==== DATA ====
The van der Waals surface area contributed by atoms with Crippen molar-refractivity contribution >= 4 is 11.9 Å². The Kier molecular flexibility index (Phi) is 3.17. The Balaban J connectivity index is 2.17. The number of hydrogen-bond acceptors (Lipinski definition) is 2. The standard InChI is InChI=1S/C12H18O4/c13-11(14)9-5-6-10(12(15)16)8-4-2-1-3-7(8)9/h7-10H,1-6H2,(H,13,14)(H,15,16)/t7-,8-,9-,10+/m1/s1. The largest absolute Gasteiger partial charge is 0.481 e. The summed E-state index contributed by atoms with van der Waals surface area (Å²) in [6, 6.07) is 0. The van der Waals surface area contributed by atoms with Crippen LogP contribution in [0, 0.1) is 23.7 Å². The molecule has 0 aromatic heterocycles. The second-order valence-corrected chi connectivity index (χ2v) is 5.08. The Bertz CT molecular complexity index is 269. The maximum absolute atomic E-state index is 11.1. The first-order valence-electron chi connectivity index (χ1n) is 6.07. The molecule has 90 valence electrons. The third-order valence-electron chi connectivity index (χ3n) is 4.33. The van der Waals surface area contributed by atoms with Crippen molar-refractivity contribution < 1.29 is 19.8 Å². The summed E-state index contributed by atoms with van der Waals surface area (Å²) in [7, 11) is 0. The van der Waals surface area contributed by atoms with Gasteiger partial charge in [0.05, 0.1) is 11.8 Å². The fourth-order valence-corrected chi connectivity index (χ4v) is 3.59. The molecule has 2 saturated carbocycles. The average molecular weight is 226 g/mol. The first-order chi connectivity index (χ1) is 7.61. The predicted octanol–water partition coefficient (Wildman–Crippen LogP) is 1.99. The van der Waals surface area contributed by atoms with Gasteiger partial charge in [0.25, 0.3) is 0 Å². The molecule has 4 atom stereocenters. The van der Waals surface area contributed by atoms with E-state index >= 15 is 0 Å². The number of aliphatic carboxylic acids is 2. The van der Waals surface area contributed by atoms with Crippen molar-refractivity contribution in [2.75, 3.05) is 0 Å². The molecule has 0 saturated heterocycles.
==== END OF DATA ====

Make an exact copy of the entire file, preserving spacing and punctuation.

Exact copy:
The van der Waals surface area contributed by atoms with Crippen molar-refractivity contribution >= 4 is 11.9 Å². The Kier molecular flexibility index (Phi) is 3.17. The Balaban J connectivity index is 2.17. The number of hydrogen-bond acceptors (Lipinski definition) is 2. The standard InChI is InChI=1S/C12H18O4/c13-11(14)9-5-6-10(12(15)16)8-4-2-1-3-7(8)9/h7-10H,1-6H2,(H,13,14)(H,15,16)/t7-,8-,9-,10+/m1/s1. The largest absolute Gasteiger partial charge is 0.481 e. The summed E-state index contributed by atoms with van der Waals surface area (Å²) in [6, 6.07) is 0. The van der Waals surface area contributed by atoms with Crippen LogP contribution in [0, 0.1) is 23.7 Å². The molecule has 0 aromatic heterocycles. The second-order valence-corrected chi connectivity index (χ2v) is 5.08. The Bertz CT molecular complexity index is 269. The maximum absolute atomic E-state index is 11.1. The first-order valence-electron chi connectivity index (χ1n) is 6.07. The molecule has 90 valence electrons. The third-order valence-electron chi connectivity index (χ3n) is 4.33. The van der Waals surface area contributed by atoms with Crippen molar-refractivity contribution < 1.29 is 19.8 Å². The summed E-state index contributed by atoms with van der Waals surface area (Å²) in [7, 11) is 0. The van der Waals surface area contributed by atoms with Gasteiger partial charge in [0.05, 0.1) is 11.8 Å². The fourth-order valence-corrected chi connectivity index (χ4v) is 3.59. The molecule has 2 saturated carbocycles. The average molecular weight is 226 g/mol. The first-order chi connectivity index (χ1) is 7.61. The predicted octanol–water partition coefficient (Wildman–Crippen LogP) is 1.99. The van der Waals surface area contributed by atoms with Gasteiger partial charge in [0.25, 0.3) is 0 Å². The molecule has 4 atom stereocenters. The van der Waals surface area contributed by atoms with E-state index >= 15 is 0 Å². The number of aliphatic carboxylic acids is 2. The van der Waals surface area contributed by atoms with Crippen molar-refractivity contribution in [2.75, 3.05) is 0 Å². The molecule has 0 saturated heterocycles.